Ingrid Alexandra was born in January, not August. Maybe the writer is confused with the fact that her parents were however married in August?

And the author couldn't possibly be referring to Catharina-Amalia either, who was born in December.

And why is Haakon mentioned as a Crown Prince but his wife only a Princess?

And Willem is a Crown Prince yet he is referred here as only a Prince.

Ditto for a later mention of Naruhito and Masako of Japan, who are the Crown Prince and Crown Princess, too

Other mistakes:
Phillippe and Mathilde's daughter's name is Elisabeth with an 's' not a 'z.' (First rule of journalism school is to always ask how to spell a person's name. Even something as simple as John Smith can have many, many variations, such as Jon Smith, John Smythe, etc.)

Letizia's full name before her marriage should be Letizia Ortiz-Roscalano, as in Spain you get the last names of both mother and father.

I'm really disappointed that such accessible, everyday information could be mucked up so royally. It's not as if this reporter was writing about something more difficult like the kind of china and the producer of the china Queen Margrethe got on her wedding day; it's names and titles and their proper spellings.
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Old 12-20-2004, 03:30 PM
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Originally Posted by Alexandria
Letizia's full name before her marriage should be Letizia Ortiz-Roscalano, as in Spain you get the last names of both mother and father.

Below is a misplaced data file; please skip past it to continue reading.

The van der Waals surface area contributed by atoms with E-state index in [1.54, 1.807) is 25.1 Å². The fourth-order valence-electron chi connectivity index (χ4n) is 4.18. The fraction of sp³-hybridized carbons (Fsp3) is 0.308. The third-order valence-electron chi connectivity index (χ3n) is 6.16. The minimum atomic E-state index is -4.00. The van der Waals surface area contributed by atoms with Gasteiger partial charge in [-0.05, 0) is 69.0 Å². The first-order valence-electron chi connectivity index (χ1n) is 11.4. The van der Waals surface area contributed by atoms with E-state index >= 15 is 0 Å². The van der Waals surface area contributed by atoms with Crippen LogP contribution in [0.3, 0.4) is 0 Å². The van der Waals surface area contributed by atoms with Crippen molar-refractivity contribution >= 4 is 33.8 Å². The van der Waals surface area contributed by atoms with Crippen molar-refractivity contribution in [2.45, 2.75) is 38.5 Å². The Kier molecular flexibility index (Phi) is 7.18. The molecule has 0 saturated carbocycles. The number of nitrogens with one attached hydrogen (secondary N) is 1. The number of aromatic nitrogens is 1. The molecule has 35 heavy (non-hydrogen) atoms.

I'm really disappointed that such accessible, everyday information could be mucked up so royally. It's not as if this reporter was writing about something more difficult like the kind of china and the producer of the china Queen Margrethe got on her wedding day; it's names and titles and their proper spellings.
You are right, Alexandria, on your comments about accuracy in journalism and I could not agree more with you on that point.

(Let me, however, make a little remark. In Spain, the last name of a person belongs to the mother side; however, it is still the father's name - that is, the penultimate name - that is the most important, so there's no error in naming the Princess of Asturias as Letizia Ortiz. Her complete name, however, is Letizia Ortiz Rocasolano)
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Old 12-21-2004, 05:17 AM
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Originally Posted by Alexandria
I'm really disappointed that such accessible, everyday information could be mucked up so royally. It's not as if this reporter was writing about something more difficult like the kind of china and the producer of the china Queen Margrethe got on her wedding day; it's names and titles and their proper spellings.
Ah, but then you haven't seen Hello Magazine's biography of King Harald... I mean, it is NOT hard to check the date when the Germans invaded Norway, one of the most important dates in recent Norwegian history... yet they have managed to push it back three years...